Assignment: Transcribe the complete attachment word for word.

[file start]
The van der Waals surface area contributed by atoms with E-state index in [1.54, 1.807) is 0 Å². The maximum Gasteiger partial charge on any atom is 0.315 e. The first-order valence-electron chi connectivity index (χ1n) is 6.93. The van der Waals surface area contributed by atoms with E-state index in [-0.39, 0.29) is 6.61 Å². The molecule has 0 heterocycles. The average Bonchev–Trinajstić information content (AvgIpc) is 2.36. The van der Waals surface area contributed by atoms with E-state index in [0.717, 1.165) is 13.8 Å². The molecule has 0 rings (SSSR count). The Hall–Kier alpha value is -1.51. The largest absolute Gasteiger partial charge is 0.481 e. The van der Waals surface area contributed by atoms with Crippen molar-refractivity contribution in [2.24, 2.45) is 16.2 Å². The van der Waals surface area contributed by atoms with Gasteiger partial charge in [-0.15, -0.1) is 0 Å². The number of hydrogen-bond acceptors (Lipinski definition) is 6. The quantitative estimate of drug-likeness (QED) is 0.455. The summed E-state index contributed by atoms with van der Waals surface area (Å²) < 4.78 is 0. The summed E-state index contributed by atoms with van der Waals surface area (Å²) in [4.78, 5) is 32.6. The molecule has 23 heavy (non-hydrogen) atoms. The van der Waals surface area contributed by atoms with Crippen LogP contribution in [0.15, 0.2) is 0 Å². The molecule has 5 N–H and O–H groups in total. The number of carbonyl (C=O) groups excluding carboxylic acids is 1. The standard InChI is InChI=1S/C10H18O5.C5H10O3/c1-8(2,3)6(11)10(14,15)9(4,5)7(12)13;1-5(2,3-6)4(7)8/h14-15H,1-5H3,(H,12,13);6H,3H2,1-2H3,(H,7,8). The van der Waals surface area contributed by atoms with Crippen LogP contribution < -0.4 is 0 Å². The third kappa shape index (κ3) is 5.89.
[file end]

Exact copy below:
The van der Waals surface area contributed by atoms with E-state index in [1.54, 1.807) is 0 Å². The maximum Gasteiger partial charge on any atom is 0.315 e. The first-order valence-electron chi connectivity index (χ1n) is 6.93. The van der Waals surface area contributed by atoms with E-state index in [-0.39, 0.29) is 6.61 Å². The molecule has 0 heterocycles. The average Bonchev–Trinajstić information content (AvgIpc) is 2.36. The van der Waals surface area contributed by atoms with E-state index in [0.717, 1.165) is 13.8 Å². The molecule has 0 rings (SSSR count). The Hall–Kier alpha value is -1.51. The largest absolute Gasteiger partial charge is 0.481 e. The van der Waals surface area contributed by atoms with Crippen molar-refractivity contribution in [2.24, 2.45) is 16.2 Å². The van der Waals surface area contributed by atoms with Gasteiger partial charge in [-0.15, -0.1) is 0 Å². The number of hydrogen-bond acceptors (Lipinski definition) is 6. The quantitative estimate of drug-likeness (QED) is 0.455. The summed E-state index contributed by atoms with van der Waals surface area (Å²) < 4.78 is 0. The summed E-state index contributed by atoms with van der Waals surface area (Å²) in [4.78, 5) is 32.6. The molecule has 23 heavy (non-hydrogen) atoms. The van der Waals surface area contributed by atoms with Crippen LogP contribution in [0.15, 0.2) is 0 Å². The molecule has 5 N–H and O–H groups in total. The number of carbonyl (C=O) groups excluding carboxylic acids is 1. The standard InChI is InChI=1S/C10H18O5.C5H10O3/c1-8(2,3)6(11)10(14,15)9(4,5)7(12)13;1-5(2,3-6)4(7)8/h14-15H,1-5H3,(H,12,13);6H,3H2,1-2H3,(H,7,8). The van der Waals surface area contributed by atoms with Crippen LogP contribution < -0.4 is 0 Å². The third kappa shape index (κ3) is 5.89.